From the New York Times, Dec. 28, via IHT:
A recent series of indictments and revelations about corrupt federal agents has rocked the attorney general’s office here and undermined one of President Vicente Fox’s few solid accomplishments: the creation of an elite, honest federal force to fight kidnappers and drug dealers.
It has been four years since Fox established the force, known as the Federal Investigation Agency, under the attorney general, aimed at ridding Mexico of the scourge of kidnappers and drug kingpins. Since then the agents and the prosecutors who work with them have won praise here and in Washington as an effective crime fighting force, Mexico’s version of the Untouchables.
But the recent accusations against the force, known by its Spanish acronym, AFI, have shaken that image and undermined Fox’s claim to have dealt a body blow to organized crime. The charges accuse federal agents of doing the bidding of drug traffickers and carrying out kidnappings and extortion plots, the same kind of corruption the agency was created to stop.
In one measure of the problems, a report released recently by the attorney general’s office said 1,493 of the agency’s 7,000 officers had been investigated for possible wrongdoing and 457 had been indicted.
Fox has so far stood by his prosecutors and the director of the AFI, but with the pressure of a presidential election next year, their future is widely seen as uncertain.
Attorney General Daniel Cabeza de Vaca said in an interview that the scandals had been blown out of proportion, and he defended the agency’s accomplishments. He said drug dealers had mounted a media campaign to discredit his office and sow confusion and suspicion between Mexican and U.S. law enforcement agencies.
Still, in a sign of the pressure building on his office, Cabeza de Vaca said he intended to revamp and tighten supervision of agents.
“The instances of corruption that have presented themselves are normal for any agency that so intensely fights drug dealing,” he said in an interview on Dec. 22. “What we are going to do now is strengthen our mechanisms of supervision.”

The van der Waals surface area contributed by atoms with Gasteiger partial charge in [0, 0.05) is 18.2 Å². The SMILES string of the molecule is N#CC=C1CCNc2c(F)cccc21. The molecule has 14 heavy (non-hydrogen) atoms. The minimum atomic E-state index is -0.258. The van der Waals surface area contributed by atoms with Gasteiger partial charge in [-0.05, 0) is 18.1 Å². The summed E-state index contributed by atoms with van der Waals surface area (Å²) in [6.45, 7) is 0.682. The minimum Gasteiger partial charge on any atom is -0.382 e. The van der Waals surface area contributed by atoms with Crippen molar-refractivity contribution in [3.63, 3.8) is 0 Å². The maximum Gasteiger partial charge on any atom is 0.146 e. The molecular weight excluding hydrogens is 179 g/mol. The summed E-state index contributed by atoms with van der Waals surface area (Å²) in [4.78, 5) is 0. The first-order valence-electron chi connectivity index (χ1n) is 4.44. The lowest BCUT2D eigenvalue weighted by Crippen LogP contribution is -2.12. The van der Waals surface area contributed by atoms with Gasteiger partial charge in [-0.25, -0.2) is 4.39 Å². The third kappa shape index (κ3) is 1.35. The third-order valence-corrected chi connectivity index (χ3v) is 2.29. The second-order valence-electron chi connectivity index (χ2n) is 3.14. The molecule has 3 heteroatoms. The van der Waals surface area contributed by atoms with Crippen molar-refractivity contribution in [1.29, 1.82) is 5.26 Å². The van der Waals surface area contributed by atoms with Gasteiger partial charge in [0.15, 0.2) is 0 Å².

The crisis erupted on Dec. 2, when Mexico’s top drug prosecutor, Deputy Attorney General Jose Luis Santiago Vasconcelos, acknowledged that eight agents in Acapulco had been arrested on charges that they had kidnapped hired assassins working for the Gulf drug cartel and had handed them over to their rivals in the Sinaloa cartel. Five of the agents were later released for lack of evidence; three are still being sought.
The disclosure came after newspapers and Internet sites were sent a grisly videotape showing the torture of four men who admitted being members of the Zetas, killers allied with the Gulf cartel.
At the end of the tape, a gloved hand holding a gun appears and shoots one of the men in the head, killing him.
Although Vasconcelos said there was no evidence that corrupt federal agents had been involved in the videotaped torture or killing, which happened in May, he admitted that agents had been involved in the kidnapping of the Zetas.
The admission added to an intensifying storm of criticism in the public and the press. The government has found itself up against a wall, answering questions about whether its elite federal force was at the beck and call of men like Joaquin Guzmán, the Sinaloa gang’s leader.
Vasconcelos, who oversees the AFI, maintained in an interview on Dec. 22 that the release of the videotape was part of a larger publicity campaign by gangsters to discredit him and the federal agency.
“Every time I combat one cartel they say I am protecting another,” he said. “A media lynching, unfortunately, is the best way to get rid of an adversary in Mexico.”
He said the kidnapping and videotaping had been carefully planned by the Sinaloa cartel to try to link the AFI to the Gulf cartel. One of the tortured men was even taped making a statement that vaguely linked Vasconcelos himself to the Zetas.
Other cases have damaged the agency’s image as well. In recent months the attorney general of the state of Mexico, which surrounds but does not include the capital, came forward to lay out his theory that federal agents were behind an extortion plot that ended in the death last year of Enrique Salinas de Gortari, the brother of former President Carlos Salinas de Gortari.
Two agents have been arrested on extortion charges in that case, and two others have gone into hiding and are being sought for questioning. The federal government has taken over the investigation from the state, frustrating state prosecutors, who say they cannot solve the murder without interrogating the missing agents.
To add to the federal agency’s difficulties, an anonymous letter faxed to the attorney general has accused its director, Genaro García Luna, of taking large sums of money from the Sinaloa cartel.
Although Mexican officials say no evidence has been found to support the accusation, the letter is presumed to have been sent by the Zetas. An internal affairs prosecutor is investigating. García Luna declined to be interviewed about the accusation, and Vasconcelos called the charges false.
Earlier this year, another high-ranking official in the AFI, Domingo Gonzalez, went into hiding after he was accused of accepting $1.5 million from the Sinaloa gang.